This project is a Python database module for ODBC that implements the Python DB API 2.0 specification.
This module requires:
- Python 2.4 or greater
- ODBC 3.0 or greater
On Windows, the easiest way to install is to use the Windows installers from:
Source can be obtained at
To build from source, either check the source out of version control or download a source extract and run:
python setup.py build install
The pyodbc.connect function accepts a single parameter: the ODBC connection string. This string is not read or modified by pyodbc, so consult the ODBC documentation or your ODBC driver's documentation for details. The general format is:
cnxn = pyodbc.connect('DSN=mydsn;UID=userid;PWD=pwd')
Connection caching in the ODBC driver manager is automatically enabled.
Call cnxn.commit() since the DB API specification requires a rollback when a connection is closed that was not specifically committed.
When a connection is closed, all cursors created from the connection are closed.
- Dates, times, and timestamps use the Python datetime module's date, time, and datetime classes. These classes can be passed directly as parameters and will be returned when querying date/time columns.
- Binary data is passed and returned in Python buffer objects.
- Decimal and numeric columns are passed and returned using the Python 2.4 decimal class.
Cursors are iterable and returns Row objects.
cursor.execute("select a,b from tmp") for row in cursor: print row
The DB API PEP does not specify the return type for Cursor.execute, so pyodbc tries to be maximally convenient:
If a SELECT is executed, the Cursor itself is returned to allow code like the following:
for row in cursor.execute("select a,b from tmp"): print row
If an UPDATE, INSERT, or DELETE statement is issued, the number of rows affected is returned:
count = cursor.execute("delete from tmp where a in (1,2,3)")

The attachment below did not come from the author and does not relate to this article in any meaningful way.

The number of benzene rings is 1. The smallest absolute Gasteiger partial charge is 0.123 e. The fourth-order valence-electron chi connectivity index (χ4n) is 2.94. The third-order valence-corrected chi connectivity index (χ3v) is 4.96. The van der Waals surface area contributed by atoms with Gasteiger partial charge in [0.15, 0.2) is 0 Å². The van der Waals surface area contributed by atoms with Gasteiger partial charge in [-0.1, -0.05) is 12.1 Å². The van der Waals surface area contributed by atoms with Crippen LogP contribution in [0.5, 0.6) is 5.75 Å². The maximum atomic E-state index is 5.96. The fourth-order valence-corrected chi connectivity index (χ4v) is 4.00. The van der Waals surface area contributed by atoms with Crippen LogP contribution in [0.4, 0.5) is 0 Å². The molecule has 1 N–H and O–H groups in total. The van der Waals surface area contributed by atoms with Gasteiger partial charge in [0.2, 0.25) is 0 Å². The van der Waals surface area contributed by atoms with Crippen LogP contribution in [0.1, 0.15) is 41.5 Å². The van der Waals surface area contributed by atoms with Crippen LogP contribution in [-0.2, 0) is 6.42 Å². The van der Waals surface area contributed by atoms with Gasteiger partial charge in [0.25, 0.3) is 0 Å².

Otherwise (CREATE TABLE, etc.), None is returned.
An execute method has been added to the Connection class. It creates a Cursor and returns whatever Cursor.execute returns. This allows for the following:
for row in cnxn.execute("select a,b from tmp"): print row
rows = cnxn.execute("select * from tmp where a in (1,2,3)").fetchall()
Since each call creates a new Cursor, only use this when executing a single statement.
Both Cursor.execute and Connection.execute allow parameters to be passed as additional parameters following the query.
cnxn.execute("select a,b from tmp where a=? or a=?", 1, 2)
The specification is not entirely clear, but most other drivers require parameters to be passed in a sequence. To ensure compatibility, pyodbc will also accept this format:
cnxn.execute("select a,b from tmp where a=? or a=?", (1, 2))
Row objects are derived from tuple to match the API specification, but they also support accessing columns by name.
for row in cnxn.execute("select A,b from tmp"): print row.a, row.b
The following are not supported or are ignored: nextset, setinputsizes, setoutputsizes.
Values in Row objects can be replaced, either by name or index. Sometimes it is convenient to "preprocess" values.
row = cursor.execute("select a,b from tmp").fetchone() row.a = calc(row.a) row = calc(row.b)
- This module should not require any 3rd party modules other than ODBC.
- Only built-in data types should be used where possible.
- Reduces the number of libraries to learn.
- Reduces the number of modules and libraries to install.
- Eventually a standard is usually introduced. For example, many previous database drivers used the mxDate classes. Now that Python 2.3 has introduced built-in date/time classes, using those modules is more complicated than using the built-ins.
- It should adhere to the DB API specification, but be maximally convenient where possible. The most common usages should be optimized for convenience and speed.